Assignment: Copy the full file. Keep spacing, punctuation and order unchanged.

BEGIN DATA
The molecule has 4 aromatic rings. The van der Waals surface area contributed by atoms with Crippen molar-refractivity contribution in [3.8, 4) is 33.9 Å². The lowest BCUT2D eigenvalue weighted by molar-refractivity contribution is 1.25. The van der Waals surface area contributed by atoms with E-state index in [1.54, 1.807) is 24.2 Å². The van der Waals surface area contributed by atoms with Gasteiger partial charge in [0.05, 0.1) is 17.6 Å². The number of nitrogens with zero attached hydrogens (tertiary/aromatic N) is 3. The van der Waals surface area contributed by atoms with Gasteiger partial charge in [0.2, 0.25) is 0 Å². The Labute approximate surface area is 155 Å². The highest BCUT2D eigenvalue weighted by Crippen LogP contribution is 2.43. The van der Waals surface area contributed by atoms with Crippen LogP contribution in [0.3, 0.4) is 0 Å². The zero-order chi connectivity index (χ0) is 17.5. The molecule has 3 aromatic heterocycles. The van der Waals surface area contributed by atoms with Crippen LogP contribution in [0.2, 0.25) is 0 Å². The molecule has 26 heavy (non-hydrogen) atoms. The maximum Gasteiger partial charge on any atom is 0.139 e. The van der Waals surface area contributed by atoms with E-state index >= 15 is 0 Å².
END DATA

The molecule has 4 aromatic rings. The van der Waals surface area contributed by atoms with Crippen molar-refractivity contribution in [3.8, 4) is 33.9 Å². The lowest BCUT2D eigenvalue weighted by molar-refractivity contribution is 1.25. The van der Waals surface area contributed by atoms with E-state index in [1.54, 1.807) is 24.2 Å². The van der Waals surface area contributed by atoms with Gasteiger partial charge in [0.05, 0.1) is 17.6 Å². The number of nitrogens with zero attached hydrogens (tertiary/aromatic N) is 3. The van der Waals surface area contributed by atoms with Gasteiger partial charge in [0.2, 0.25) is 0 Å². The Labute approximate surface area is 155 Å². The highest BCUT2D eigenvalue weighted by Crippen LogP contribution is 2.43. The van der Waals surface area contributed by atoms with Crippen LogP contribution in [0.3, 0.4) is 0 Å². The zero-order chi connectivity index (χ0) is 17.5. The molecule has 3 aromatic heterocycles. The van der Waals surface area contributed by atoms with Crippen LogP contribution in [0.2, 0.25) is 0 Å². The molecule has 26 heavy (non-hydrogen) atoms. The maximum Gasteiger partial charge on any atom is 0.139 e. The van der Waals surface area contributed by atoms with E-state index >= 15 is 0 Å².